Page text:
2) You need to be a ‘candy teacher’ to motivate your students.English conversation isn’t on the University Entrance Exam, that doesn’t mean Korean students are not interested in speaking English. I’m not saying all our students are going to run inPictureto the classroom hardly able to contain their excitement at the prospect of having an hour to practice conversation, just like when I was in school, I wasn’t exactly thrilled with learning French, however I had wonderful teachers who were knowledgeable and did everything they could to make us interested. Exciting, interesting and engaging lessons with a fun reward system should do the job just as well, if not better, than bribing with candy.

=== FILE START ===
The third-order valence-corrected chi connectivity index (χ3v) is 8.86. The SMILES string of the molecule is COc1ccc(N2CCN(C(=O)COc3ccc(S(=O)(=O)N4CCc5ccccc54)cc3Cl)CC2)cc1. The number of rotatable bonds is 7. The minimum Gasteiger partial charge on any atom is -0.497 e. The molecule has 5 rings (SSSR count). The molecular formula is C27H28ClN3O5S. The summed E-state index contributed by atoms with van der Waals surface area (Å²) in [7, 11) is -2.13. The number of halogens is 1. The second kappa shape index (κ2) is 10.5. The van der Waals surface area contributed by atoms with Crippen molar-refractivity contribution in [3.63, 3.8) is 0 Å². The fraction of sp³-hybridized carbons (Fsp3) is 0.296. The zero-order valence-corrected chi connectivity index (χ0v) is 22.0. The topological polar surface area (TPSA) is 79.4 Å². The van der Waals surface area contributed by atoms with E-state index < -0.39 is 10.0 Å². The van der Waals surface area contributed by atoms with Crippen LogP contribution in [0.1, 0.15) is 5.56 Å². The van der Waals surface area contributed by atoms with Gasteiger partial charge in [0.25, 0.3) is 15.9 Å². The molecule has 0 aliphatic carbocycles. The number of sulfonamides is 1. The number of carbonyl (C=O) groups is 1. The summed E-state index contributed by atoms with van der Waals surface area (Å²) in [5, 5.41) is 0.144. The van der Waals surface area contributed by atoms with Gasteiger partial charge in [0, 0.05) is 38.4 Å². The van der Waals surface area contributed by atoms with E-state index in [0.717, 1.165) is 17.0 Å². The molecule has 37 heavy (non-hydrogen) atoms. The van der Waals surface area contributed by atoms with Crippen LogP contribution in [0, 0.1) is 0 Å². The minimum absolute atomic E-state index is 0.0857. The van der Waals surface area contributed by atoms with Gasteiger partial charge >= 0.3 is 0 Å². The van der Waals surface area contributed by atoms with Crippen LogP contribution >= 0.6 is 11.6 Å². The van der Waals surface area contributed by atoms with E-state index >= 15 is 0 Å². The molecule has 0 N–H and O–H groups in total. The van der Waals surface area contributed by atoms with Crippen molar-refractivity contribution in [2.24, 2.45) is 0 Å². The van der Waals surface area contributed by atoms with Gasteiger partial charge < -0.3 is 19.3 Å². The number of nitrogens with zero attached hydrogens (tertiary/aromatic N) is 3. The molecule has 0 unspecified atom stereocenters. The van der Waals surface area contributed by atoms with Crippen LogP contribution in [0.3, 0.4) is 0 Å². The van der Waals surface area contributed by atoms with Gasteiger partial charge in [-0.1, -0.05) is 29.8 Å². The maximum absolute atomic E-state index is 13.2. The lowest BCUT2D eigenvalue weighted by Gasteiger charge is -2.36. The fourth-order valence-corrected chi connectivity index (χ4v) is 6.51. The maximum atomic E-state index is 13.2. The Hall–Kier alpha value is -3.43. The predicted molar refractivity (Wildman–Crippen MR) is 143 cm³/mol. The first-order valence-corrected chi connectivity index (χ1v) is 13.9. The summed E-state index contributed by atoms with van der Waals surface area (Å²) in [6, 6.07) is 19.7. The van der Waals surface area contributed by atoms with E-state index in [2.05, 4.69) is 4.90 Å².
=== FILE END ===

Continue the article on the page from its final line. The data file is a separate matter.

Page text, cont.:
3) Korean people can’t speak English and low level students don’t need conversation classes anyway.Think back to when you were a student, how would you rate the average level of the students in your language class? Now compare that with the average level of your students in Korea. I would be extremely surprised if your Korean students are a lower level. If they are, then perhaps you can take motivation from this; if the students are truly a very low level, they have probably been left behind by the state education system. You now have the opportunity to do something about that.

 

4) Co-teaching is an ineffective and unpleasant experience.If you don’t have much teaching experience or qualifications you’ve Picturejust been given the opportunity to work with a highly qualified and probably more experienced teacher. That is anything but a waste of time. The important thing is to figure out what you can bring to the lessons and what they can bring to the lessons.